When we think of the honeybee, various things may come to mind; perhaps the sweet syrup we add to our tea upon falling ill, or being painfully stung as a child, yet we may forget their most important purpose – pollination.
A third of the food we consume is directly or indirectly pollinated by these insects, many of who have become domesticated for industrialised honey production over the years. That is why an ever-worsening phenomenon that has farmers and beekeepers worried is Colony Collapse Disorder (CCD), a major loss in the percentage of a beekeeper’s hives, first reported as such in the eastern US in 2006.
CCD is marked by the rapid loss of adult worker bees, as well as an obvious absence of dead worker bees both within and surrounding affected hives, and a delay in the invasion of hive pests. There are many emerging theories about what the loss is attributable to, including the use of neonicotinoid pesticides, the varroa mite, genetically modified crops, habitat loss, malnutrition, and even cell phones.
The primary assumed culprit for CCD is the class of pesticides known as neonicotinoids, neurotoxins that are chemically similar to nicotine. According to Elizabeth Kolbert of The New Yorker, “They’re what are known as systemic pesticides: seeds are treated with the chemicals, which then are taken up by the vascular systems of the growing plants.” This makes the plant itself toxic to pests, and persistent in soils. Accumulation of the toxin over time can lead to pollinators being exposed to lethal or sub-lethal doses.
According to an article published in the Bulletin of Insectology, bees exposed to high concentrations of imidacloprid, the most commonly used neonicotinoid, may experience a reduction in foraging activity. Some research suggests that exposure to these chemicals inhibits bees’ ability to find their hives after pollination.
The evidence for neonicotinoids being linked to CCD has mounted so high that the European Commission has decided to ban the usage of three neonicotinoids (clothianidin, imidacloprid and thiametoxam) for two years, effective December 1, 2013.
The next most likely culprit for CCD is the Varroa destructor, a parasitic mite that can only reproduce in a honeybee colony and weakens bees by attaching to them and sucking hemolymph fluid from their circulatory systems. At first, these mites only affected south-eastern Asian bees but then expanded their host range to the European honeybee, and eventually all by the mid 1900s. These mites have had the most significant adverse economic impact on the beekeeping industry but can often be controlled by chemical treatments until they adapt and new treatments are necessary.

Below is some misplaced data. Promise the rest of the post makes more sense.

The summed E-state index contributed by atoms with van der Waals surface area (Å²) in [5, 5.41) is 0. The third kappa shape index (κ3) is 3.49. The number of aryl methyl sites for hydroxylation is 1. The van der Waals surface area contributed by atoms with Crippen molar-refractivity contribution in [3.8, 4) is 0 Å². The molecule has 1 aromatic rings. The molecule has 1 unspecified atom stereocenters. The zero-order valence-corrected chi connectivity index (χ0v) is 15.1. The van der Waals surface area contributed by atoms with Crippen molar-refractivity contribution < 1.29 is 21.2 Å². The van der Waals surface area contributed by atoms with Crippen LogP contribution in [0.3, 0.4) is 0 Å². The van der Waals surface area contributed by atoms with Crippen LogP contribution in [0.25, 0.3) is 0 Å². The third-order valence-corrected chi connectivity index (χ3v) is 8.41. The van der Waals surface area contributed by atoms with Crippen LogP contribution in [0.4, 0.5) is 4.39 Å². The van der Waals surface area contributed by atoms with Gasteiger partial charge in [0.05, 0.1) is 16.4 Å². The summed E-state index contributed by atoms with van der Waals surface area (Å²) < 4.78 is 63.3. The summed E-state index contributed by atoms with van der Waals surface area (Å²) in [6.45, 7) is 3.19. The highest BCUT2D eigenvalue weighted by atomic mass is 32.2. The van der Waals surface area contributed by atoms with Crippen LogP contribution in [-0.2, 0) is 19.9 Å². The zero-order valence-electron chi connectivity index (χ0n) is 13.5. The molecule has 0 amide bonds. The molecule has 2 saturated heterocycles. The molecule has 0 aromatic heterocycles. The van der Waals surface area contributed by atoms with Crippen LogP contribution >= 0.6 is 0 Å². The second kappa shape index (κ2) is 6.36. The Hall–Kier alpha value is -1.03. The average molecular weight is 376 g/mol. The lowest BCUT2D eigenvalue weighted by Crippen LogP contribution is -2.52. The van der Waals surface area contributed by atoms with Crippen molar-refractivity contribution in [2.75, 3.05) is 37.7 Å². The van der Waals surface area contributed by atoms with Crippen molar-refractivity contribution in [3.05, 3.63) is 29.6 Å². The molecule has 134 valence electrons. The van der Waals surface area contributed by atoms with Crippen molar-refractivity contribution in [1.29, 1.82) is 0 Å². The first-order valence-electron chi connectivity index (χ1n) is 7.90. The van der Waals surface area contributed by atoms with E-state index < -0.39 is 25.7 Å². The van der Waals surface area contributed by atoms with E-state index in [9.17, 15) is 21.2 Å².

Malnourishment also factors into CCD. In order to harvest more honey, some commercial beekeepers feed their bees high fructose corn syrup and/or soy protein instead of honey, which is less nutrient dense than honey and can lead to malnourishment. Immune-compromised bees are much more susceptible to pathogens, viruses, and fungal attacks. Corn and soy are the two major genetically modified crops of the world, due to the success of Monsanto’s Round-Up Ready seeds. These crops have the ability to emit their own pesticide and have shown potential long-term effects on bee health.
Cell phone usage was a very early explanation for CCD, claiming that radiation emissions could disorient the bees, making it harder for them to find their hives. This theory has been widely rejected from the scientific community as more viable evidence has emerged and is being investigated.
The discussion about CCD has been heating up as hive loss percentages increase. Farmer and beekeepers cannot afford to lose their honeybees. Based on the accumulation of research thus far, CCD is likely due to a combination of factors rather than a single one. Neonicotinoids and GM crops affect the bees’ nutrition, making them more susceptible to the varroa mite and other parasites or viruses. As industrialised farming methods continue to work against nature, by reducing diversity and creating monocultures, the remedies will need to evolve faster than the problems, or we might one day have a new job sector dedicated to human pollination of crops.
Sarah Marshall, B.S. Environmental Policy